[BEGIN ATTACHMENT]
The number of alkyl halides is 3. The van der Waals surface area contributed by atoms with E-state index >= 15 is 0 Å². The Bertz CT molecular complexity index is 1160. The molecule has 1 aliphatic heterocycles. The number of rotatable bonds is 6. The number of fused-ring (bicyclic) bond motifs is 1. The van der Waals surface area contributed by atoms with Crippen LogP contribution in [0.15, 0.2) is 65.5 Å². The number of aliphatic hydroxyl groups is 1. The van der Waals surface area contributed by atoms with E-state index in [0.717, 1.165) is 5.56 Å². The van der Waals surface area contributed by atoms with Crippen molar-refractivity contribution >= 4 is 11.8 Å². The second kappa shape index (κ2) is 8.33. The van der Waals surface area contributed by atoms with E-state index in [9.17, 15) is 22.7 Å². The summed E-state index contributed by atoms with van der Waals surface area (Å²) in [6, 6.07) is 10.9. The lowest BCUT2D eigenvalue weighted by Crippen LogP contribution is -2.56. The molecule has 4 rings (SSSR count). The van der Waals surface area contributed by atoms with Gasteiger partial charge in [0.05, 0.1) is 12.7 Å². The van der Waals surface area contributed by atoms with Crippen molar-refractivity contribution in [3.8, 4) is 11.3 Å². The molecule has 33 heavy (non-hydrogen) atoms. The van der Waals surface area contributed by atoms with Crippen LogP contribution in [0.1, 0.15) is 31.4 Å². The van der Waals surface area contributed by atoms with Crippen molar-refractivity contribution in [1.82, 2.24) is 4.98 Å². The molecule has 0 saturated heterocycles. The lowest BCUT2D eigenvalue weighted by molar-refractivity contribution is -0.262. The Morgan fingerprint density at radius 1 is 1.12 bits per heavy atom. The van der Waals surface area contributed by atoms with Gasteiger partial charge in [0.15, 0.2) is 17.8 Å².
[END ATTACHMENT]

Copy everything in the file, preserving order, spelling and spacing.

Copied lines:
The number of alkyl halides is 3. The van der Waals surface area contributed by atoms with E-state index >= 15 is 0 Å². The Bertz CT molecular complexity index is 1160. The molecule has 1 aliphatic heterocycles. The number of rotatable bonds is 6. The number of fused-ring (bicyclic) bond motifs is 1. The van der Waals surface area contributed by atoms with Crippen LogP contribution in [0.15, 0.2) is 65.5 Å². The number of aliphatic hydroxyl groups is 1. The van der Waals surface area contributed by atoms with E-state index in [0.717, 1.165) is 5.56 Å². The van der Waals surface area contributed by atoms with Crippen molar-refractivity contribution >= 4 is 11.8 Å². The second kappa shape index (κ2) is 8.33. The van der Waals surface area contributed by atoms with E-state index in [9.17, 15) is 22.7 Å². The summed E-state index contributed by atoms with van der Waals surface area (Å²) in [6, 6.07) is 10.9. The lowest BCUT2D eigenvalue weighted by Crippen LogP contribution is -2.56. The molecule has 4 rings (SSSR count). The van der Waals surface area contributed by atoms with Gasteiger partial charge in [0.05, 0.1) is 12.7 Å². The van der Waals surface area contributed by atoms with Crippen molar-refractivity contribution in [3.8, 4) is 11.3 Å². The molecule has 33 heavy (non-hydrogen) atoms. The van der Waals surface area contributed by atoms with Crippen LogP contribution in [0.1, 0.15) is 31.4 Å². The van der Waals surface area contributed by atoms with Crippen molar-refractivity contribution in [1.82, 2.24) is 4.98 Å². The molecule has 0 saturated heterocycles. The lowest BCUT2D eigenvalue weighted by molar-refractivity contribution is -0.262. The Morgan fingerprint density at radius 1 is 1.12 bits per heavy atom. The van der Waals surface area contributed by atoms with Gasteiger partial charge in [0.15, 0.2) is 17.8 Å².